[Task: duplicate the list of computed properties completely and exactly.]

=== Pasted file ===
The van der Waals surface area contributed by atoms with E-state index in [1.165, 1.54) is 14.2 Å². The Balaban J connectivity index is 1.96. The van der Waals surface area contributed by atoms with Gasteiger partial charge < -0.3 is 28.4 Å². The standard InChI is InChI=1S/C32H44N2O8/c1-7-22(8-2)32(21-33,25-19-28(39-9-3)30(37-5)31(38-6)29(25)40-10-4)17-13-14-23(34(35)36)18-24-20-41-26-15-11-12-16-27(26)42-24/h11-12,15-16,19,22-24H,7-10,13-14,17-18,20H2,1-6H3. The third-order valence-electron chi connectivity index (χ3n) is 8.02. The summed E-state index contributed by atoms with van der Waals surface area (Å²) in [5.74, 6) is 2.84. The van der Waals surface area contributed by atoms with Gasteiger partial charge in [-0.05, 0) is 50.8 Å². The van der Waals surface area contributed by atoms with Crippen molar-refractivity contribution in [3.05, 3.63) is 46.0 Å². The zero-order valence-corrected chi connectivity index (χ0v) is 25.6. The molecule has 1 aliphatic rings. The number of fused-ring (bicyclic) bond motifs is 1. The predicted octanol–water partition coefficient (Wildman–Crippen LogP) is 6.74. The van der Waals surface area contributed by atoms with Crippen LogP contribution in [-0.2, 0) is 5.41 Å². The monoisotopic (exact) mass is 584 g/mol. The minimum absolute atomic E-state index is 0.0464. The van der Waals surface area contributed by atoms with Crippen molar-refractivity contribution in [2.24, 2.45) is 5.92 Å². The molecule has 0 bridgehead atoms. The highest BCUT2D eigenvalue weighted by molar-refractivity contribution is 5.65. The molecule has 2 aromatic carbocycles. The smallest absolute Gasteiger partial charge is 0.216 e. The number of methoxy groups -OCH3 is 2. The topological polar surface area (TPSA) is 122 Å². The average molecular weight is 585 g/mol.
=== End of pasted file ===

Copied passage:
The van der Waals surface area contributed by atoms with E-state index in [1.165, 1.54) is 14.2 Å². The Balaban J connectivity index is 1.96. The van der Waals surface area contributed by atoms with Gasteiger partial charge < -0.3 is 28.4 Å². The standard InChI is InChI=1S/C32H44N2O8/c1-7-22(8-2)32(21-33,25-19-28(39-9-3)30(37-5)31(38-6)29(25)40-10-4)17-13-14-23(34(35)36)18-24-20-41-26-15-11-12-16-27(26)42-24/h11-12,15-16,19,22-24H,7-10,13-14,17-18,20H2,1-6H3. The third-order valence-electron chi connectivity index (χ3n) is 8.02. The summed E-state index contributed by atoms with van der Waals surface area (Å²) in [5.74, 6) is 2.84. The van der Waals surface area contributed by atoms with Gasteiger partial charge in [-0.05, 0) is 50.8 Å². The van der Waals surface area contributed by atoms with Crippen molar-refractivity contribution in [3.05, 3.63) is 46.0 Å². The zero-order valence-corrected chi connectivity index (χ0v) is 25.6. The molecule has 1 aliphatic rings. The number of fused-ring (bicyclic) bond motifs is 1. The predicted octanol–water partition coefficient (Wildman–Crippen LogP) is 6.74. The van der Waals surface area contributed by atoms with Crippen LogP contribution in [-0.2, 0) is 5.41 Å². The monoisotopic (exact) mass is 584 g/mol. The minimum absolute atomic E-state index is 0.0464. The van der Waals surface area contributed by atoms with Crippen molar-refractivity contribution in [2.24, 2.45) is 5.92 Å². The molecule has 0 bridgehead atoms. The highest BCUT2D eigenvalue weighted by molar-refractivity contribution is 5.65. The molecule has 2 aromatic carbocycles. The smallest absolute Gasteiger partial charge is 0.216 e. The number of methoxy groups -OCH3 is 2. The topological polar surface area (TPSA) is 122 Å². The average molecular weight is 585 g/mol.